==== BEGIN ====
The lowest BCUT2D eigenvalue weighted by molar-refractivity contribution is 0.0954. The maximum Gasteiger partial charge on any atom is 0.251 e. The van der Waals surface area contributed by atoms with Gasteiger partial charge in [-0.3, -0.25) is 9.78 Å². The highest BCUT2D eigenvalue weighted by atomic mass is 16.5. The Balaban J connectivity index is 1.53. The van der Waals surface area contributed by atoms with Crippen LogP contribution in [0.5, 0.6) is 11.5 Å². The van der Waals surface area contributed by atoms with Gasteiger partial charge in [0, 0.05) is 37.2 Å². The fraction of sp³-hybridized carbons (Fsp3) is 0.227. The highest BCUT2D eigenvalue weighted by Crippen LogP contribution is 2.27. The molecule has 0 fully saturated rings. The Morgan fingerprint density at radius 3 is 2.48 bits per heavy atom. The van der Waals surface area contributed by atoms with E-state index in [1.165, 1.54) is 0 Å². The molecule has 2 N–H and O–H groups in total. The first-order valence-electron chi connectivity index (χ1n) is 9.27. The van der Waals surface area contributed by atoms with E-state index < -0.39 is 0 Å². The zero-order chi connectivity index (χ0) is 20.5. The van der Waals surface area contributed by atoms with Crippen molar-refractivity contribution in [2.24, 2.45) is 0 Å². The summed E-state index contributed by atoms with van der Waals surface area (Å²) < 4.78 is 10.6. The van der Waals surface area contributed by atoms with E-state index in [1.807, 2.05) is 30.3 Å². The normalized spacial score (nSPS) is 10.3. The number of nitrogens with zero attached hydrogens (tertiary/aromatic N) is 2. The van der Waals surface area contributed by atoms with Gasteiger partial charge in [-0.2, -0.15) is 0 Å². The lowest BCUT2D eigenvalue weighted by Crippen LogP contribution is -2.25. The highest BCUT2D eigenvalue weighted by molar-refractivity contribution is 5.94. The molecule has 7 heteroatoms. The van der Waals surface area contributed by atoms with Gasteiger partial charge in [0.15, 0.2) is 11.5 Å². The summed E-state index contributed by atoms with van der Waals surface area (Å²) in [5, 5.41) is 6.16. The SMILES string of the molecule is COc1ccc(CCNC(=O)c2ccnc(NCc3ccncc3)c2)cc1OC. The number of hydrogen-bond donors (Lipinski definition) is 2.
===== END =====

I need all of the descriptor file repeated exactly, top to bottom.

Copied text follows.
The lowest BCUT2D eigenvalue weighted by molar-refractivity contribution is 0.0954. The maximum Gasteiger partial charge on any atom is 0.251 e. The van der Waals surface area contributed by atoms with Gasteiger partial charge in [-0.3, -0.25) is 9.78 Å². The highest BCUT2D eigenvalue weighted by atomic mass is 16.5. The Balaban J connectivity index is 1.53. The van der Waals surface area contributed by atoms with Crippen LogP contribution in [0.5, 0.6) is 11.5 Å². The van der Waals surface area contributed by atoms with Gasteiger partial charge in [0, 0.05) is 37.2 Å². The fraction of sp³-hybridized carbons (Fsp3) is 0.227. The highest BCUT2D eigenvalue weighted by Crippen LogP contribution is 2.27. The molecule has 0 fully saturated rings. The Morgan fingerprint density at radius 3 is 2.48 bits per heavy atom. The van der Waals surface area contributed by atoms with E-state index in [1.165, 1.54) is 0 Å². The molecule has 2 N–H and O–H groups in total. The first-order valence-electron chi connectivity index (χ1n) is 9.27. The van der Waals surface area contributed by atoms with E-state index < -0.39 is 0 Å². The zero-order chi connectivity index (χ0) is 20.5. The van der Waals surface area contributed by atoms with Crippen molar-refractivity contribution in [2.24, 2.45) is 0 Å². The summed E-state index contributed by atoms with van der Waals surface area (Å²) < 4.78 is 10.6. The van der Waals surface area contributed by atoms with E-state index in [1.807, 2.05) is 30.3 Å². The normalized spacial score (nSPS) is 10.3. The number of nitrogens with zero attached hydrogens (tertiary/aromatic N) is 2. The van der Waals surface area contributed by atoms with Gasteiger partial charge in [-0.2, -0.15) is 0 Å². The lowest BCUT2D eigenvalue weighted by Crippen LogP contribution is -2.25. The highest BCUT2D eigenvalue weighted by molar-refractivity contribution is 5.94. The molecule has 7 heteroatoms. The van der Waals surface area contributed by atoms with Gasteiger partial charge in [0.15, 0.2) is 11.5 Å². The summed E-state index contributed by atoms with van der Waals surface area (Å²) in [5, 5.41) is 6.16. The SMILES string of the molecule is COc1ccc(CCNC(=O)c2ccnc(NCc3ccncc3)c2)cc1OC. The number of hydrogen-bond donors (Lipinski definition) is 2.